Blogs are a great way to share your expertise with your clients. You have knowledge about your field that is both useful and powerful. When you give that information in a simple and accessible way, your clients will be able to take advantage of your knowledge and you’ll be establishing your company as an expert in the field. When it comes time to buy product or start a service, those clients will be drawn to you.


Though one of the most underutilized forms of inbound marketing, eBooks are a great way to find leads. In essence, an eBook is a source of information about something your clients want to know in depth. You can post the first page or two as a taste, then ask the client to download the eBook if they want to read the rest. In exchange for the download, you ask only for contact information. Every person who reads this free literature is someone who is interested in your company and someone you can reach out to.

Search Engines

For many people today, the first way they try to find a product or service is online. Making your company’s website appear on search engines is an absolute necessity to be found. There are many tactics that can accomplish this, but basically you want to create a site that has a significant amount of relevant content and keywords that people are likely to search for. You can also create a site map that helps search engines determine exactly what you offer and where it’s located.

Bringing customers to you is essential to thriving in today’s marketplace. Whether your company is a one person start up or a fortune 500, a social and content driven site will bring more people in. When you’re ready to see your leads and site visits increase, explore Leverage Marketing to see what they can do for you.

Back To Basics – SEO Content Writing

Say farewell to the days of keyword stuffing and to text that reads poorly.  2012 has been a year of cleaning up for Google.  In the wake of these updates, we find ourselves revisiting our SEO campaigns to make sure that our SEO content writing strategies we have in place for our clients don’t cause rankings to drop thus hurting opportunities for conversions.  Writing for SEO has become more about delivering a better user experience.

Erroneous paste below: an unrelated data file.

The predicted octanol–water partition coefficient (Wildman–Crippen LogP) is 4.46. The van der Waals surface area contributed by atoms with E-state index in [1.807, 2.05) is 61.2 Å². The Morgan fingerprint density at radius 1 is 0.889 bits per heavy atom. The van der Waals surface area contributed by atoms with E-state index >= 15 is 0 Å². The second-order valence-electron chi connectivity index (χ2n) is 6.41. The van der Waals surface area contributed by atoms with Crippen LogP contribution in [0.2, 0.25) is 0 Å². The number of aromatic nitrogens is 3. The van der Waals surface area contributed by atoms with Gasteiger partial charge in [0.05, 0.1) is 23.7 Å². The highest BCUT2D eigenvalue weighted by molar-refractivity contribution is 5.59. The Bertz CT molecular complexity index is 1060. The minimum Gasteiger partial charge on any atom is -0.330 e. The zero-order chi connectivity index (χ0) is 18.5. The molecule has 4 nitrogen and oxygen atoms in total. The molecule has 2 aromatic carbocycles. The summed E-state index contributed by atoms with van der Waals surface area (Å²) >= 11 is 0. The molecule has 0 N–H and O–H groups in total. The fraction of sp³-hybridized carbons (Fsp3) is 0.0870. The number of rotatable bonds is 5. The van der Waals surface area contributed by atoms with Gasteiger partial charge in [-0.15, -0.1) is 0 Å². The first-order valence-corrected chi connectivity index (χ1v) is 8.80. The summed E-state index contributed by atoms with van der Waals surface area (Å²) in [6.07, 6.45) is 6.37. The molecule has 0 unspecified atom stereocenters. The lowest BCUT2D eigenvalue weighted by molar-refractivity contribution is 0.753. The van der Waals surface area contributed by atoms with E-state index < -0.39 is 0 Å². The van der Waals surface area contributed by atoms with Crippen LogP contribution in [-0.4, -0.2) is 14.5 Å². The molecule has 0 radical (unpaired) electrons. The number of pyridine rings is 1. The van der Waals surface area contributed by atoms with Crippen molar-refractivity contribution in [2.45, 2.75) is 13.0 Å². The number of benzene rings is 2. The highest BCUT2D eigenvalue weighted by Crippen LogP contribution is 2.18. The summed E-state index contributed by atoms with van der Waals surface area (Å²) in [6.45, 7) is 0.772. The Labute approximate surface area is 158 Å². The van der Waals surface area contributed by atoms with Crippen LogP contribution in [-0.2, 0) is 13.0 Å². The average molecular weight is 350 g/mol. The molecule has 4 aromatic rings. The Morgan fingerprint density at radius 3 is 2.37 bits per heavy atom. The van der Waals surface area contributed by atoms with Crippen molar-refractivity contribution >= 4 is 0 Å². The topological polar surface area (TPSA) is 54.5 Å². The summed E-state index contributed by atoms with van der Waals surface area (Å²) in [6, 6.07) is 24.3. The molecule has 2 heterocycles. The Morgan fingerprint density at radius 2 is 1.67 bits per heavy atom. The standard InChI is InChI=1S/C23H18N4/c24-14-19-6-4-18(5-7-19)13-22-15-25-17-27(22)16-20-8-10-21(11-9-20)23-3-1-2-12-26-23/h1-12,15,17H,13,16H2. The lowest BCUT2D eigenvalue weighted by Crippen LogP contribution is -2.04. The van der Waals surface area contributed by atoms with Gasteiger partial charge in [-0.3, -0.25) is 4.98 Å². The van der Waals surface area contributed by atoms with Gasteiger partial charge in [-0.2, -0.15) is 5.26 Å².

What keeps your visitors interested in you?  What keeps your visitors interested in your products? What keeps your visitors ON your website?

As most of my colleagues know, my writing for SEO was based on a love/hate relationship. I’ve had to make several adjustments that have taken many lessons and lots of practice.  With my new lessons and techniques in hand, I would like to share with you what new lessons I have learned throughout my time at Leverage Marketing.

For my writing to be successful, I have followed several tips. Most of these tips are basic SEO content techniques, but some are SEO content writing techniques that have been taken up a notch.

An Interested Reader – Doesn’t Read the Entire Page Content *GASP*

It’s the truth.  When writing for SEO, remember that your readers are only going to consume a short amount of information. When you land on a website that ranks well for the information you searched for, what is the first thing that grabs your attention? The content on the page or a call to action?  When you read the content, most of the time unless you are reading a book, you stop before you come to the middle of your screen.  If you don’t find what you are looking for above the fold, you have lost interest and have moved on to the next page or site in search for your 411. As a SEO content writer, your best and most important work should be above the fold. It is vital to your website and conversions that you get your point across quickly and efficiently.

Headings that Convert

Every company has unique selling points and benefits that differentiate themselves from the competition. Keeping a balance of your differences and benefits with focused keywords is key to capturing your audience’s eye with headings. I have learned that a general rule of thumb to follow is to include a major selling point or call to action in your H1, second major H2 and so on. Remember, your job as a SEO writer is to keep the visitor interested, and help them find what they need and get them to convert.

Call To Action

Make sure you remind the reader why they came to your page. Place call to actions more than once on your page, but make sure your call to actions are in alignment. We don’t want to confuse the audience by sending them mixed messages.

I haven’t the chance to use this technique in my own SEO writing, but I have read positive stories about the use of:

Bullet Points

I was thinking the same thing…how can bullet points help my SEO content writing be interesting and informative?  But after reading some of the benefits that bullet points bring to the table, it’s definitely worth a try.

Dylan Thomas of Search Engine Journal tells us “Like headings, bullet points offer dual incentives for your SEO. They break up the page and stand out from the rest of the text, which means they’ve got a better chance of being read.” He also goes on to say that the information listed in the bullet points can be prominently linked to relevant internal pages.

Each SEO campaign has different goals. But within these goals, still lies the goal to rank well, to increase traffic and to make a sale of some sort. If you use some of the SEO tips that I have provided, your goals can see improvements. If you use your keywords in interesting copy intended for the audience and not the search engines, you will see a difference in your websites results.